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A Robinson police officer heard a motorcycle “revving” before observing it making a “very wide” turn, nearly hitting a telephone pole. The officer followed, turned on his emergency lights, and activated his siren, but the motorcycle continued to weave across the road for about 12 blocks before turning into a driveway. The motorcycle was driven by Mark, whose wife, Petra, was a passenger on the back. Mark got off the motorcycle, exhibiting “a strong odor of alcohol,” slurred speech, and poor balance. A breath test revealed his blood alcohol concentration was 0.161, over twice the legal limit. Mark was charged with aggravated DUI and driving without a valid driver’s license. Since 1996, his license had been summarily suspended multiple times; it was revoked following his 2008 DUI conviction. That revocation was extended after he was convicted of driving with a revoked license. Police seized the 2010 Harley-Davidson. The state sought forfeiture (720 ILCS 5/36-1(a)(6)(A)(i)). Petra was shown to be the vehicle’s title owner, although Mark maintained it and had the key. The court entered an order of civil forfeiture, finding Petra’s testimony not credible, and that she consented to Mark driving, knowing he was intoxicated and did not have a valid license. The court rejected her claim that forfeiture constituted an as-applied violation of the Eighth Amendment's excessive fines clause. The Illinois Supreme Court agreed. Petra’s culpability in Mark’s aggravated DUI was far more than negligible and she did not establish the motorcycle’s value for purposes of showing disproportionality. View "Hartrich v. 2010 Harley-Davidson" on Justia Law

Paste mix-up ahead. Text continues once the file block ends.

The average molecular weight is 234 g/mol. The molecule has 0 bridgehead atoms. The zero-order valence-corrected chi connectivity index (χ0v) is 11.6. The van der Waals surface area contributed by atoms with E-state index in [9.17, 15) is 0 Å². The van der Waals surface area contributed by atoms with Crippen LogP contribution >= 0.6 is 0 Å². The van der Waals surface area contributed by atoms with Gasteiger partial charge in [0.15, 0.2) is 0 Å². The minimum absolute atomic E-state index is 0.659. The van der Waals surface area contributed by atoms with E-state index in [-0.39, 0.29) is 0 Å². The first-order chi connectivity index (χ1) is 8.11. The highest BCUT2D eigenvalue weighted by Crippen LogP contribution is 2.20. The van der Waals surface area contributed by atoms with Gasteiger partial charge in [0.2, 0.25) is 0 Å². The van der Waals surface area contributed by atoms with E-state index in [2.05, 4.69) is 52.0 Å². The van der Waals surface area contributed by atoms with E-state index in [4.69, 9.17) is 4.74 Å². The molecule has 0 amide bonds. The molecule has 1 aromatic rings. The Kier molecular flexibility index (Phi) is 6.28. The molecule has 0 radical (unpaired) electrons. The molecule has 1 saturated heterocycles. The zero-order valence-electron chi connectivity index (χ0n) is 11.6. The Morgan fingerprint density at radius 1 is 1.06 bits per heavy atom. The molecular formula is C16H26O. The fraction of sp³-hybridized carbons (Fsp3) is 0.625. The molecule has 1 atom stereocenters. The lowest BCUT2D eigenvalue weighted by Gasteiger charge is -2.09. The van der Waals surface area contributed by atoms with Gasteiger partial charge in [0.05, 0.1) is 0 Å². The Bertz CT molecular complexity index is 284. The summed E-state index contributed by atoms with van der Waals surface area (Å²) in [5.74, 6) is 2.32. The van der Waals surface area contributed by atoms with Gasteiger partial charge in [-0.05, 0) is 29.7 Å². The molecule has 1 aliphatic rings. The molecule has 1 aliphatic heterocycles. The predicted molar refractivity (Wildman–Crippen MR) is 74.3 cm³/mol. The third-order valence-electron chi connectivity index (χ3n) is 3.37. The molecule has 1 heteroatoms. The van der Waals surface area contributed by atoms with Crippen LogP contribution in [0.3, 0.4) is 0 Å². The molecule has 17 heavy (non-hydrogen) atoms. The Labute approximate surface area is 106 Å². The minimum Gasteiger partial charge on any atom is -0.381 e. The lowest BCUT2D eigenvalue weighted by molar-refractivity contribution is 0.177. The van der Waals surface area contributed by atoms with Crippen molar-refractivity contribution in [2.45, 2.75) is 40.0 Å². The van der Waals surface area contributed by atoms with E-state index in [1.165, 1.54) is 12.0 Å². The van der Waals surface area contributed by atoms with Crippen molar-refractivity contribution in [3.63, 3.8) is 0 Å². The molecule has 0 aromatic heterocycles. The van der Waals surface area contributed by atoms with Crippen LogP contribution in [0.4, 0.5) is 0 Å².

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A Robinson police officer heard a motorcycle “revving” before observing it making a “very wide” turn, nearly hitting a telephone pole. The officer followed, turned on his emergency lights, and activated his siren, but the motorcycle continued to weave across the road for about 12 blocks before turning into a driveway. The motorcycle was driven by Mark, whose wife, Petra, was a passenger on the back. Mark got off the motorcycle, exhibiting “a strong odor of alcohol,” slurred speech, and poor balance. A breath test revealed his blood alcohol concentration was 0.161, over twice the legal limit. Mark was charged with aggravated DUI and driving without a valid driver’s license. Since 1996, his license had been summarily suspended multiple times; it was revoked following his 2008 DUI conviction. That revocation was extended after he was convicted of driving with a revoked license. Police seized the 2010 Harley-Davidson. The state sought forfeiture (720 ILCS 5/36-1(a)(6)(A)(i)). Petra was shown to be the vehicle’s title owner, although Mark maintained it and had the key. The court entered an order of civil forfeiture, finding Petra’s testimony not credible, and that she consented to Mark driving, knowing he was intoxicated and did not have a valid license. The court rejected her claim that forfeiture constituted an as-applied violation of the Eighth Amendment's excessive fines clause. The Illinois Supreme Court agreed. Petra’s culpability in Mark’s aggravated DUI was far more than negligible and she did not establish the motorcycle’s value for purposes of showing disproportionality. View "Hartrich v. 2010 Harley-Davidson" on Justia Law